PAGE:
Restaurants rely heavily on local trade, and that makes them a perfect fit for Google My Business (GMB). In fact, if you’re an operator in the hospitality industry, this is how people find you on Google Maps.
If you’re a restaurateur and you’ve either never heard of GMB or are vaguely aware of it having set up your account many moons ago, now is the time to get a handle on this brilliant tool.
In this guide, we’ll reveal:
- what Google My Business is all about;
- why it’s important (particularly in hospitality);
- how to add your business to Google Maps; and
- how to optimise your GMB listing.
We’ll also reveal some fascinating stats about online reviews which illustrate why a presence on GMB and Google Maps is so important for your business.
What is Google My Business?
Google My Business is a free tool offered by the search giant. It helps businesses establish a presence on the search engine and appear in relevant search results.
If you’ve used Google recently (who hasn’t?!) you’ll probably have seen GMB in action. It often appears as a ‘knowledge panel’ in the right-hand side of search results or just below the Google Map (depending on what you searched for).
GMB listings feature key information about local businesses, from their physical address to the phone number, website, opening hours and even user reviews. As noted, it’s primarily how people find your business on Google Maps.
Google pushes GMB listings way up the page, therefore you’re more likely to notice them than the organic or even paid ads when searching for a specific local service or business.
Why is Google My Business so important?
If you’ve spotted a GMB listing on Google while searching for something, you’ll almost definitely have interacted with it.
That’s because GMB listings are genuinely useful. They offer quick access to everything you need if you want to make an enquiry, book a table or find somewhere immediately within your vicinity.
Restaurateurs shouldn’t need any more encouragement than that to ensure their GMB listing is on point, but there are three main benefits worth keeping in mind:
- You’ll gain better exposure on Google within local searches.
- You’ll offer a better customer journey for potential diners.
- You’ll receive more traffic to your website and through the front door.
A well optimised restaurant GMB listing helps Google understand what you’re all about far more comprehensively - and cost-effectively - than on-site SEO.
The more Google knows about you, the more likely it is to surface your business during searches.
Google is acutely aware of the restaurant industry
Last year, Google made a couple of changes to GMB which neatly illustrated how interested they are in the restaurant industry.
The fist was the ability to pick out popular dishes and expose them in a carousel. Driven by machine learning, this provides searchers with even richer information about potential dining experiences.
The second was end-to-end food ordering on Google Search, Maps and Assistant. Using partners that included DoorDash and Delivery.com, Google later backtracked slightly by offering the ability for restaurants to opt-out of the service, following complaints from restaurateurs.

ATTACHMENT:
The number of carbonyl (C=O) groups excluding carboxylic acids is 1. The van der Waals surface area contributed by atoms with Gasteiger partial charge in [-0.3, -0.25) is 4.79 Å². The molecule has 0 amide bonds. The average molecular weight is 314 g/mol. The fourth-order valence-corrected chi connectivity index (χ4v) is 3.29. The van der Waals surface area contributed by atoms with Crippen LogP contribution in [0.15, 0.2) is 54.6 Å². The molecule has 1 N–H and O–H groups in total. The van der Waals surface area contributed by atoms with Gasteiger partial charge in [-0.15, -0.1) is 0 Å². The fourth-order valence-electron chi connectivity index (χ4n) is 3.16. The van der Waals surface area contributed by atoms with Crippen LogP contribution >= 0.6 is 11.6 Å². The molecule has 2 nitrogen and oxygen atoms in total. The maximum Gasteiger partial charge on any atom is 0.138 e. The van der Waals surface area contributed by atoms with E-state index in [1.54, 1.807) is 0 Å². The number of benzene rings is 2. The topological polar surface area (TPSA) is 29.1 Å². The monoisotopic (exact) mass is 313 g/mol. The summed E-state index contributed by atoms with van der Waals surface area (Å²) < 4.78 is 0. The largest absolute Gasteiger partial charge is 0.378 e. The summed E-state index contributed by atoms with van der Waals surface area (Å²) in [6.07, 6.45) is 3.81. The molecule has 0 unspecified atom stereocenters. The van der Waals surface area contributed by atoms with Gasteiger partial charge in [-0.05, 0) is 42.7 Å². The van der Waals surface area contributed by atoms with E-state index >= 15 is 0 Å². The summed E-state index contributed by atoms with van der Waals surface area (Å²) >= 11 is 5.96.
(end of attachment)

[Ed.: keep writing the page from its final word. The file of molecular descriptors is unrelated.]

How to add your business to Google Maps
Adding your business to Google Maps is all about your Google My Business Listing. However, you might not be aware that there are actually three ways to add your business to GMB:
- Add your business via Google My Business.
- Add your business via Google Maps.
- Claim your business on Google Maps.
As you’ll discover, however, all roads lead to that vital Google My Business listing.
Adding your busines via Google My Business: step-by-step guide
This is, arguably, the most sensible, sure-fire way of ensuring that you add your business to Google Maps properly. Start here, unless you’re pressed for time (in which case head for the Google Maps option below).
Step 1: Sign into Google My Business.
Step 2: Sign in with your Google Account if you have one (or create one).
It’s recommended doing so with your business email address.
Step 3: Enter your business (or chain) name and category and click Next. At this stage, you might be asked to place your business on the map with a pin – go for it!
Step 4: Enter your business address.
Step 5: If you serve customers outside of your business address, you’re the given the option to service other areas, too. This is useful if you offer home delivery within a certain radius.
Step 6: Add your website address and phone number, and click Finish.
Step 7: Follow the steps for verification.
Step 8: Add your services (there are a bunch of existing services to choose from, but you can create custom services, too).
Step 9: Add your business hours (don’t skip this step!).
Step 10: If you’re asked to add messaging, it might be best to skip this for now. It’s essentially a free service offered by Google to enable customers to contact you via GMB… but it is another communication to keep track of. The presence of your web address is more important for now.
Step 11: Add your business description. You have around 750 characters to play with, so be concise, but remember to include your key search terms (i.e. including ‘thai restaurant’ will aid local searches for that type of establishment).
Step 12: Add photos of your business. You can add lots of these, and we’d encourage you to go wild – really show off what makes your venue special.
That it! Your business will soon start appearing on Google My Business and Google Maps listings.
Adding your business via Google Maps: step-by-step guide
If you fancy a bit of a shortcut to creating your Google My Business listing, you can do so via Google Maps. This process essentially starts with the placement of your business on Google Maps itself.
- Step 1: Sign into Google Maps.
- Step 2: Do one of the following: